VINCENT: I’m risking a lot too, you know.

ALINA: I know. [Pause] What is it about this then? What’s making you take the risk?

VINCENT: I can sense your passion.

ALINA: That’s enough?

VINCENT: No, passion is never enough. But you have a lot of important things to say and I want to help you say them.

ALINA: You do?


ALINA: And I do, yeah. Very important things to say.

VINCENT: And you say them well.

ALINA: Thank you.

VINCENT: We need to start talking. People need to know.


VINCENT: No one has pushed back against them before and unless they’re challenged, they’ll win. That’s why I want to help you, why I’m putting my neck on the line.

ALINA: It’s not for me, it’s for them.

VINCENT: Of course.

ALINA: I want this to change or to at least start changing the way things are.

VINCENT: Well, I think you’ve got the potential to do just that.

ALINA: You do?

VINCENT: Change is possible at the edges.

ALINA: The truth’s trouble, eh?

VINCENT: The truth’s our weapon.

ALINA: And the book is an axe to break the frozen sea within us.

VINCENT: One you prepared earlier?

ALINA: Oh that’s Kafka’s. I pinched it.

VINCENT: How did you get your hands on him?

ALINA: These mitts get everywhere.

VINCENT: Seriously though?

ALINA: If I tell you, I’ll have to kill you.


ALINA: Probably shouldn’t joke about that.  [Pause] Forgot to mention I’m a lightweight.

VINCENT: I like it.

ALINA: Lightweights?

VINCENT: ‘An axe to break the frozen sea…’

ALINA:  Yeah, me too. The sea’s powerful, as is the human spirit.

VINCENT: Cheers to that.

ALINA: Cheers.

 [VINCENT and ALINA clink glasses] 

VINCENT: [Looks at manuscript] That’s it, right?

ALINA: Yeah.

VINCENT: Has anyone else got a copy?

ALINA: No, just you.

VINCENT: Is there an e-copy?

ALINA: I don’t trust computers, no. And we all know about the cloud.

VINCENT: Yes, probably best hand-written. And yours is just about legible.

ALINA: You say the sweetest things.

VINCENT: Verongelijktheid.

ALINA: Bless you.

VINCENT: I didn’t… it’s –

ALINA: Ha, I know. Sorry, I’m making fun. You said it all wrong.

VINCENT: Well, it’s a bitch of a title.

ALINA: There’s not an English equivalent.

VINCENT: What does it mean?

ALINA: A feeling of being wronged, not by a person, but by a society.


ALINA: I thought so.

VINCENT: And how do I say it?

ALINA: Ok so, let’s take it syllable by syllable… “fur”, like the coat made of animals. You go.

VINCENT: “fur”

ALINA: Very good. Next; “ron”, like the name, Ron. Do both.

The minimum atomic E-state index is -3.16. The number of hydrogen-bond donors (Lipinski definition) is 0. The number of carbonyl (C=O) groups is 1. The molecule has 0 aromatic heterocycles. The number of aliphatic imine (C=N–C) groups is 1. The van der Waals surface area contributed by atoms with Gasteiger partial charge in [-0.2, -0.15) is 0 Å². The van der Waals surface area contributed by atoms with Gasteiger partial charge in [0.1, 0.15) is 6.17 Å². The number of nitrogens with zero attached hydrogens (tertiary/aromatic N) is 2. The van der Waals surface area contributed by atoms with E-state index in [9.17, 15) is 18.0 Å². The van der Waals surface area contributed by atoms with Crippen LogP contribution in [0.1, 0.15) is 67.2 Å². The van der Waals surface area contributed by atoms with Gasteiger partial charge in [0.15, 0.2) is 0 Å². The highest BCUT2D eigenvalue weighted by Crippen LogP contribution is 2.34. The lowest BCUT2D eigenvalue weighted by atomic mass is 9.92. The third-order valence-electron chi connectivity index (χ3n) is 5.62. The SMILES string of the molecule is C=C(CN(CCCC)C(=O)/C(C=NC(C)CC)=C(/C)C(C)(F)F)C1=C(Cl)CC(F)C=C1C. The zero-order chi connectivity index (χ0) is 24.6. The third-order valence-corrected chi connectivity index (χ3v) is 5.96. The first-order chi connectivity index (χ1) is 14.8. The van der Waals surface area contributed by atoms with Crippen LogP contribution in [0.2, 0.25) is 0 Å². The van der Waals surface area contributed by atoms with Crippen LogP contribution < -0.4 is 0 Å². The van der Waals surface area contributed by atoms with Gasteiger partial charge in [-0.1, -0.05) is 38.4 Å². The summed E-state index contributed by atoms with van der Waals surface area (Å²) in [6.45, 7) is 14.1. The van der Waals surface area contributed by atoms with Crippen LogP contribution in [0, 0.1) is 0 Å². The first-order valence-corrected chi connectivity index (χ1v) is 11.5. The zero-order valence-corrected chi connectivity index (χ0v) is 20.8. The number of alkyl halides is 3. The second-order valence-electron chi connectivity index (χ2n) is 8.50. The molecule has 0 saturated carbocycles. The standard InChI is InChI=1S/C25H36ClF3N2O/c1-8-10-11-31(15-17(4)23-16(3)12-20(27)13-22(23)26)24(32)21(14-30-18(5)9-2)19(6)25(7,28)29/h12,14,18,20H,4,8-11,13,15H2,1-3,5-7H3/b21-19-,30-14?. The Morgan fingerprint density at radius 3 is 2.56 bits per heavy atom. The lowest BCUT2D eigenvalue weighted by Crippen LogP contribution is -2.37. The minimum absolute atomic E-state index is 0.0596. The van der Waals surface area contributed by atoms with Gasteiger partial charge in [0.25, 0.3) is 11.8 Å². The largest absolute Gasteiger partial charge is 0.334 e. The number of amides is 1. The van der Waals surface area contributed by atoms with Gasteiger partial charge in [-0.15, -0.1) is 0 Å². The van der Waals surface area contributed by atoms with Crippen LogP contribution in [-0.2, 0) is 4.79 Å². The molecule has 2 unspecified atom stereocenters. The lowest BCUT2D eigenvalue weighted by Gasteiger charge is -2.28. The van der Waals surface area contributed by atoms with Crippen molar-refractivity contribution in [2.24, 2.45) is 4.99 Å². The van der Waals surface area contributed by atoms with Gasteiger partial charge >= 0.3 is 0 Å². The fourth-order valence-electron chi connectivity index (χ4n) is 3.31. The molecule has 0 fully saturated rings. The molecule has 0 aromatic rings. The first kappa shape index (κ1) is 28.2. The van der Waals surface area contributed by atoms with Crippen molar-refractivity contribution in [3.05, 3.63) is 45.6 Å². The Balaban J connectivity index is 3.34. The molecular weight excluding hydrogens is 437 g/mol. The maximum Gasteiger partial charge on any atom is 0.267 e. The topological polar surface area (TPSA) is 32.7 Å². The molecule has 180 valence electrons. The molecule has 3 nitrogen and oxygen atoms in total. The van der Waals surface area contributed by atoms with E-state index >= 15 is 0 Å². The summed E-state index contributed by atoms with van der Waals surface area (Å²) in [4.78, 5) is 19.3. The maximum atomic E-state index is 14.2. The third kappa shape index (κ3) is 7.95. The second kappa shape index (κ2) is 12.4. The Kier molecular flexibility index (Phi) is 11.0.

VINCENT: “fur ron”

ALINA: Yeah, like fur on a coat. The next bit you have to say fast; “hellick”. The ‘g’ is like an ‘h’. You?

VINCENT: “hellick”

ALINA: Kinda. But with a throaty, guttural sound. hhh-hhh-hhh –

VINCENT: “hhh-hell-”

ALINA: “hellick”, yeah. Try again.

VINCENT: “hellick”

ALINA: Then the “heit” bit, “heit”, the ‘d’ sounds like a ‘t’ so “heit”.

VINCENT: “heit”

ALINA: All together?


ALINA: Verongelijktheid.


ALINA: One more time. Verongelijktheid.


ALINA: Ok, maybe we’ll change the title.

[Gentle laughter.]

VINCENT: So these stories are real then?


VINCENT: Verbatim?

ALINA: Pretty much. I edited and dramatized where necessary but they’re all true.

VINCENT: Where did you – ?

ALINA: The hospital. They come in on a daily basis.

VINCENT: And you’ve got evidence of this?

[There’s a sound in the distance.]

ALINA: [Quietly] Hold on.

[ALINA gets up and checks the peephole on the front door. She then heads towards the window and pulls the curtains aside to check the street down below.]

VINCENT: [Quietly] Alina?

ALINA: It’s nothing, sorry, I thought… [returning to her crouching position on the floor] Anyway, where were we?

VINCENT: Evidence? Have you got – ?

ALINA: Yeah. I’ve kept hard copies of all the interview transcripts and I’ve got the recordings. All on tape.

VINCENT: How did you manage to interview them?

ALINA: Again, the hospital. Who would suspect a nurse?

VINCENT: Where are they? The tapes?

ALINA: Safely hidden.

VINCENT: So you have proof?

ALINA: Yes, Vincent. I can prove it all. Every claim.

VINCENT: Are there any others?

ALINA: There are always others.

VINCENT: Are you writing them all up?

ALINA: Every single one.

VINCENT: Can I have a look?

ALINA: Yes, of course.

[ALINA gets up and walks over to her bag. She retrieves a case file.]

VINCENT: Is that all of them?

ALINA: No, just the last few years.

[ALINA hands VINCENT the case file.]

VINCENT: I asked you to bring everything.

ALINA: I know but I figured it was safer to go through it in stages. You know what it’s like out there.